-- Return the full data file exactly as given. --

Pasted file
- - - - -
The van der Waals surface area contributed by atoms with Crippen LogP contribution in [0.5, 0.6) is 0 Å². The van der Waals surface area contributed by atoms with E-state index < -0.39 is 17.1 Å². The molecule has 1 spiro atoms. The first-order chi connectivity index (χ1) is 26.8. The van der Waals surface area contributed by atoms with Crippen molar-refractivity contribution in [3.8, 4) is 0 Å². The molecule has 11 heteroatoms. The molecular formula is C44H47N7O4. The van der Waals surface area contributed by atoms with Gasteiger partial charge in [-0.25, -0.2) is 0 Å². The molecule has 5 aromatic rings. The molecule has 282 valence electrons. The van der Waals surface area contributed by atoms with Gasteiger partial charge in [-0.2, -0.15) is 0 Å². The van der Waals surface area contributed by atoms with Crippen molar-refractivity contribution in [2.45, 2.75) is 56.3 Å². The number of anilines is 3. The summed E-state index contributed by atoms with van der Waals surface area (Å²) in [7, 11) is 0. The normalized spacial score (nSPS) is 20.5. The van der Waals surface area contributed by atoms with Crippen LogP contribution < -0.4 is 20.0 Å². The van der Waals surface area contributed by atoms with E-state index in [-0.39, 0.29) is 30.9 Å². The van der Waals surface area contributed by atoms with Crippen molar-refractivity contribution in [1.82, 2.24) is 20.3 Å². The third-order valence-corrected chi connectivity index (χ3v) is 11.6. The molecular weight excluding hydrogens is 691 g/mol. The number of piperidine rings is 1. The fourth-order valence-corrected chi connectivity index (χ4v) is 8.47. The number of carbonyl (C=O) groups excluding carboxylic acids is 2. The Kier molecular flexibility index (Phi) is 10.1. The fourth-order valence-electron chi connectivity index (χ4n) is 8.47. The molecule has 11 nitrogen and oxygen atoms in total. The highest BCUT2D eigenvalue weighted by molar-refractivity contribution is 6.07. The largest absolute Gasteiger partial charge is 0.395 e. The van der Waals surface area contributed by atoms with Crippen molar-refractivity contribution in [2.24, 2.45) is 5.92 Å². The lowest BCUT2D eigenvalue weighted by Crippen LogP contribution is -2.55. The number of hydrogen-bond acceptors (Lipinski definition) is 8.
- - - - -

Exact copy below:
The van der Waals surface area contributed by atoms with Crippen LogP contribution in [0.5, 0.6) is 0 Å². The van der Waals surface area contributed by atoms with E-state index < -0.39 is 17.1 Å². The molecule has 1 spiro atoms. The first-order chi connectivity index (χ1) is 26.8. The van der Waals surface area contributed by atoms with Crippen molar-refractivity contribution in [3.8, 4) is 0 Å². The molecule has 11 heteroatoms. The molecular formula is C44H47N7O4. The van der Waals surface area contributed by atoms with Gasteiger partial charge in [-0.25, -0.2) is 0 Å². The molecule has 5 aromatic rings. The molecule has 282 valence electrons. The van der Waals surface area contributed by atoms with Gasteiger partial charge in [-0.2, -0.15) is 0 Å². The van der Waals surface area contributed by atoms with Crippen molar-refractivity contribution in [2.45, 2.75) is 56.3 Å². The number of anilines is 3. The summed E-state index contributed by atoms with van der Waals surface area (Å²) in [7, 11) is 0. The normalized spacial score (nSPS) is 20.5. The van der Waals surface area contributed by atoms with Crippen LogP contribution < -0.4 is 20.0 Å². The van der Waals surface area contributed by atoms with E-state index in [-0.39, 0.29) is 30.9 Å². The van der Waals surface area contributed by atoms with Crippen molar-refractivity contribution in [1.82, 2.24) is 20.3 Å². The third-order valence-corrected chi connectivity index (χ3v) is 11.6. The molecular weight excluding hydrogens is 691 g/mol. The number of piperidine rings is 1. The fourth-order valence-corrected chi connectivity index (χ4v) is 8.47. The number of carbonyl (C=O) groups excluding carboxylic acids is 2. The Kier molecular flexibility index (Phi) is 10.1. The fourth-order valence-electron chi connectivity index (χ4n) is 8.47. The molecule has 11 nitrogen and oxygen atoms in total. The highest BCUT2D eigenvalue weighted by molar-refractivity contribution is 6.07. The largest absolute Gasteiger partial charge is 0.395 e. The van der Waals surface area contributed by atoms with Crippen molar-refractivity contribution in [2.24, 2.45) is 5.92 Å². The lowest BCUT2D eigenvalue weighted by Crippen LogP contribution is -2.55. The number of hydrogen-bond acceptors (Lipinski definition) is 8.